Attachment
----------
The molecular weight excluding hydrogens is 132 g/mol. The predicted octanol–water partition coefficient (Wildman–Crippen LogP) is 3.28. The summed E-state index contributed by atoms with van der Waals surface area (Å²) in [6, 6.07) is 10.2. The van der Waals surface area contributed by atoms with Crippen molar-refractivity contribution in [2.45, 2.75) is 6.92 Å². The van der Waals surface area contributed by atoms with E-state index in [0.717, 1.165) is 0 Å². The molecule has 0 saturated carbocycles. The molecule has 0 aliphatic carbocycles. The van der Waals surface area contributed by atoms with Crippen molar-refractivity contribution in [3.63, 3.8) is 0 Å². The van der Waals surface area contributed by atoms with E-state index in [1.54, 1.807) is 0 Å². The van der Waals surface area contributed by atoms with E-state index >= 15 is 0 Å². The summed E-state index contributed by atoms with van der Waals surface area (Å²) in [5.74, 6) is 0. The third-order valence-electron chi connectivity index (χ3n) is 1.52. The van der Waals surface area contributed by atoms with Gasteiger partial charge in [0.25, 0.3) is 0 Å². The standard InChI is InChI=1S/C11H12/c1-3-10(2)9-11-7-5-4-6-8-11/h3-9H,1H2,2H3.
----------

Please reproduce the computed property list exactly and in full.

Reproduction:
The molecular weight excluding hydrogens is 132 g/mol. The predicted octanol–water partition coefficient (Wildman–Crippen LogP) is 3.28. The summed E-state index contributed by atoms with van der Waals surface area (Å²) in [6, 6.07) is 10.2. The van der Waals surface area contributed by atoms with Crippen molar-refractivity contribution in [2.45, 2.75) is 6.92 Å². The van der Waals surface area contributed by atoms with E-state index in [0.717, 1.165) is 0 Å². The molecule has 0 saturated carbocycles. The molecule has 0 aliphatic carbocycles. The van der Waals surface area contributed by atoms with Crippen molar-refractivity contribution in [3.63, 3.8) is 0 Å². The van der Waals surface area contributed by atoms with E-state index in [1.54, 1.807) is 0 Å². The van der Waals surface area contributed by atoms with E-state index >= 15 is 0 Å². The summed E-state index contributed by atoms with van der Waals surface area (Å²) in [5.74, 6) is 0. The third-order valence-electron chi connectivity index (χ3n) is 1.52. The van der Waals surface area contributed by atoms with Gasteiger partial charge in [0.25, 0.3) is 0 Å². The standard InChI is InChI=1S/C11H12/c1-3-10(2)9-11-7-5-4-6-8-11/h3-9H,1H2,2H3.